He is wrong, of course. He delivered the argument dishonestly, but the argument still fails on the merits. Volcano monitoring is a legitimate governmental function, and it would still be a good investment even if we were spending the entire $140 million on nothing but monitoring.


Before I get into the public policy questions, let's take a quick look at the costs. Volcano monitoring is (as many others have already pointed out) something that needs to be done if you want to avoid losses of life and property in a volcanic eruption. Unless you're near a Hawaiian-type volcano, with it's picturesque slow-flowing basaltic lavas, you really need to get out of the way before the mountain goes boom and falls down. If you want to be able to get out of the way before the insanely hot wall of burning rock, mud, and ash hits you, you probably want to have someone monitoring the thing.

The best example we've got of a case where volcano monitoring has worked really well is the 1991 eruption of Mt. Pinatubo in the Philippines. The Philippines Institute of Volcanology and Seismology had been monitoring the volcano for a while, and when it started to show signs of life USGS geologists came to assist. The US Air Force, acting on the advice of the USGS scientists, evacuated Clark Air Force base.


(Source: Wikipedia)

Continue Reading »

18 responses so far

Fact Checking the Republican Response: No, there's not $140 million in the stim for volcano monitoring

Feb 25 2009 Published by under From the Right

A few minutes ago, Louisiana Governor Bobby Jindal finished delivering the Republican response to President Obama's kinda-sorta-but-not-really State of the Union Address. During his reply, Jindal took aim at some of the items contained in the stimulus package. One of the remarks, in particular, caught my attention. Jindal claimed that the stimulus included, "$140 million for something called 'volcano monitoring.'"

The reference about volcanoes might have given Jindal an opening for an attempt at snark in his next sentence ("eruption of spending"), but it wasn't based in reality. Here's what the stimulus law actually has to say on the issue:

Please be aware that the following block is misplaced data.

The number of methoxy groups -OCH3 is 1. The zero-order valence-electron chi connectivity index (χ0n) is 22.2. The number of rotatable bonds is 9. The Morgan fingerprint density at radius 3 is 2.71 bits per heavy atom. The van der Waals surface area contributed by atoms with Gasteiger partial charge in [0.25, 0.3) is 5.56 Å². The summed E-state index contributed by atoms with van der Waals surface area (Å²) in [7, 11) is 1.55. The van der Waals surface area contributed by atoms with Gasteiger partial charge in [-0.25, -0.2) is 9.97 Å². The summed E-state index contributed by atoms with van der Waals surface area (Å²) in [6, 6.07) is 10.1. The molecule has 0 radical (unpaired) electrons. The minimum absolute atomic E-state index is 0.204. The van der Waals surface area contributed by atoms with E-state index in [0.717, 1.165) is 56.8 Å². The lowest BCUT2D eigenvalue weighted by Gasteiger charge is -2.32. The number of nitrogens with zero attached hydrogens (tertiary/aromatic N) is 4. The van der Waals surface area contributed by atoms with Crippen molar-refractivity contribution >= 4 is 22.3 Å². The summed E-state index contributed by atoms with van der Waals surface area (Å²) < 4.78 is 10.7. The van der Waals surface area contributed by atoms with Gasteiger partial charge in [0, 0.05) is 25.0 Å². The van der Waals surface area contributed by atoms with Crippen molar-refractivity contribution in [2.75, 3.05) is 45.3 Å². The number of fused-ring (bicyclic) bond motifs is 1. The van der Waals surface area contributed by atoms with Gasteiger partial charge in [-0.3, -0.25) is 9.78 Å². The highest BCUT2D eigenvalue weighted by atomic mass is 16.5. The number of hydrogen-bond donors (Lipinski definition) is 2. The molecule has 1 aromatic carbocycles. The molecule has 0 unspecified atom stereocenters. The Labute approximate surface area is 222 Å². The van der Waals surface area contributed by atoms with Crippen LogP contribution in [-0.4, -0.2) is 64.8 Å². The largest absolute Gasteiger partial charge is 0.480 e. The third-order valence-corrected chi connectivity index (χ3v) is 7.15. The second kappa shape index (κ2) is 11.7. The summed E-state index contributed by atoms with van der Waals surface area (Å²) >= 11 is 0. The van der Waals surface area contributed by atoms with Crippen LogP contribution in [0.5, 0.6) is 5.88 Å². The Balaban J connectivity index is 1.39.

US Geological Survey

For an additional amount for ''Surveys, Investigations, and Research'', $140,000,000, for repair, construction and restoration of facilities; equipment replacement and upgrades including stream gages, and seismic and volcano monitoring systems; national map activities; and other critical deferred maintenance and improvement projects.

It's very hard to read that statement and honestly conclude that the law is spending $140 million on volcano monitoring. They do mention volcano monitoring, but it's clearly not the only thing that's being funded. Jindal was clearly ignoring the truth in his attempt to paint the bill in the worst light possible.

57 responses so far

Today's Conservapedia Brain Twister

Feb 24 2009 Published by under Accidental

Tonight's Conservapedia fun comes courtesy of their entry for "Moon":

Atheistic theories of the origin of the Moon, widely taught for decades despite lacking the falsifiability requirement of science (see Philosophy of science), have been proven false.

If you want to comment on this one, feel free. But I'm really not sure what you can say to this one.

11 responses so far

Diversity in Science

Feb 24 2009 Published by under Uncategorized

The first Diversity in Science blog carnival is up over at Urban Scientist. This one is truly a must read - particularly if you're unfamiliar with the subject.

2 responses so far